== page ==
It is a 16 bit special function register in the 8085
microprocessor.It keeps track of the the next memory
adderess of the instruction that is to be executed once the
execution of the current instruction is completed.In other
words, it holds the address of the memory location of the
next instruction when the current instruction is executed by
PC [program counter] is a register holding the address of
the instruction which needs to be executed next. Its used
to keep track of current execution point - this tracking is
necessary for various reasons and some of these reasons are:
1. While branching or looping destination address is
specified with respect to the current PC value.
2. While branching to a function call current Pc value is
pushed into the stack and retrieved back when retrunign
from the function-call.
3. PC value is strored when servicing an interrupt and
restored back after execution of ISR.
Program counter hold the address of either the first byte of
the next instruction to be fetched for execution or the
address of the next by byte of instruction. Which has been
completely fetched. In both the cases it gets incremented
automatically one by one as the instruction byte get
fetched. Also program register keeps the address of next
As Anup asked, My doubt is suppose your code reside in the
memory location 9AB0 H. You initially switched on the micro
processor, Now what is the value in PC? Is it 0000H if not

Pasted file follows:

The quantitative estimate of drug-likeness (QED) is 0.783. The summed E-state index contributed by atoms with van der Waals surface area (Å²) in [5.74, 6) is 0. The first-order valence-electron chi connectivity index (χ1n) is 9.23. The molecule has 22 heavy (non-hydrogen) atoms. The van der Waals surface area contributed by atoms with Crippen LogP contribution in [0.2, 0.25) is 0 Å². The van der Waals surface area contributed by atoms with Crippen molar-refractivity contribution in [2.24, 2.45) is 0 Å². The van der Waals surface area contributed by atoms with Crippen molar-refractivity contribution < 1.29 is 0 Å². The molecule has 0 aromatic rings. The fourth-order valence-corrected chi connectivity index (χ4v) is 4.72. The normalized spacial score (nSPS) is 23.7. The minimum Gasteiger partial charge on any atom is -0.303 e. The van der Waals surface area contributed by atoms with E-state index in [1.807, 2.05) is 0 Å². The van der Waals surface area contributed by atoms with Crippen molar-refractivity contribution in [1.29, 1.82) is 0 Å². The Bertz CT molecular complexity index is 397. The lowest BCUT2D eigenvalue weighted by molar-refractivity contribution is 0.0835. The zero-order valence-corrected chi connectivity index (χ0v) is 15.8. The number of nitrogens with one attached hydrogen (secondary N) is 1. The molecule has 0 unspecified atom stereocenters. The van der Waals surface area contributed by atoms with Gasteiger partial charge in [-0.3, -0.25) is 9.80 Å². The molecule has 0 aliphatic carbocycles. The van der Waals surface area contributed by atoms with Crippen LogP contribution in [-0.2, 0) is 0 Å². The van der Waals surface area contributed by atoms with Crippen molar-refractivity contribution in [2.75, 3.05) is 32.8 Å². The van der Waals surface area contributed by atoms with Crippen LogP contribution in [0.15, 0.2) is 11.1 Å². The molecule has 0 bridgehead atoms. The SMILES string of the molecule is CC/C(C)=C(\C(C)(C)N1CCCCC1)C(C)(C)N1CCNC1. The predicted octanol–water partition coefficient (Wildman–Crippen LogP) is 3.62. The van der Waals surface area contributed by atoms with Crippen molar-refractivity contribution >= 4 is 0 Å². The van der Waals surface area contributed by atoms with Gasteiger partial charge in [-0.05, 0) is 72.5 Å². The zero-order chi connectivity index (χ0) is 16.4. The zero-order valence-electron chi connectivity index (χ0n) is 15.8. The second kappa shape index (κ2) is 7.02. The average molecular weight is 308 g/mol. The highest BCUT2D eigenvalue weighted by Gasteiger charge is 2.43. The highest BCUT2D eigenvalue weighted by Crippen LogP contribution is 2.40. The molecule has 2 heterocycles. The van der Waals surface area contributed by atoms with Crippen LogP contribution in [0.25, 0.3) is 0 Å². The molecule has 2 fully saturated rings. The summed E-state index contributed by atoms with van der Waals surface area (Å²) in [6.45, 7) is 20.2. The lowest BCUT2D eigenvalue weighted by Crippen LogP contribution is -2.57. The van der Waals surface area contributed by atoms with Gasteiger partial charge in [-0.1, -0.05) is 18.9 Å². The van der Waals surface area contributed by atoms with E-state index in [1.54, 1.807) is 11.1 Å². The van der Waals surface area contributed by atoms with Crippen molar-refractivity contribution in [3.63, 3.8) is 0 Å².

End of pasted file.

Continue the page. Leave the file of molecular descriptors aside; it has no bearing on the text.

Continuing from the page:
what is that address? And why that address? how to load the
address where I wrote the code?
2) If during the execution of the Code we gave a Reset to
8085 where does the execution Jumps to? Does the program
return back to its normal execution after reset?
The program counter, or PC (also called the instruction pointer, or instruction address register, or just part of the instruction sequencer in some computers) is a processor register that indicates where the computer is in its instruction sequence. Depending on the details of the particular computer, the PC holds either the address of the instruction being executed, or the address of the next instruction to be executed.
In most processors, the instruction pointer is incremented automatically after fetching a program instruction, so that instructions are normally retrieved sequentially from memory, with certain instructions, such as branches, jumps and subroutine calls and returns, interrupting the sequence by placing a new value in the program counter.
Such jump instructions allow a new address to be chosen as the start of the next part of the flow of instructions from the memory. They allow new values to be loaded (written) into the program counter register. A subroutine call is achieved simply by reading the old contents of the program counter, before they are overwritten by a new value, and saving them somewhere in memory or in another register. A subroutine return is then achieved by writing the saved value back in to the program counter again.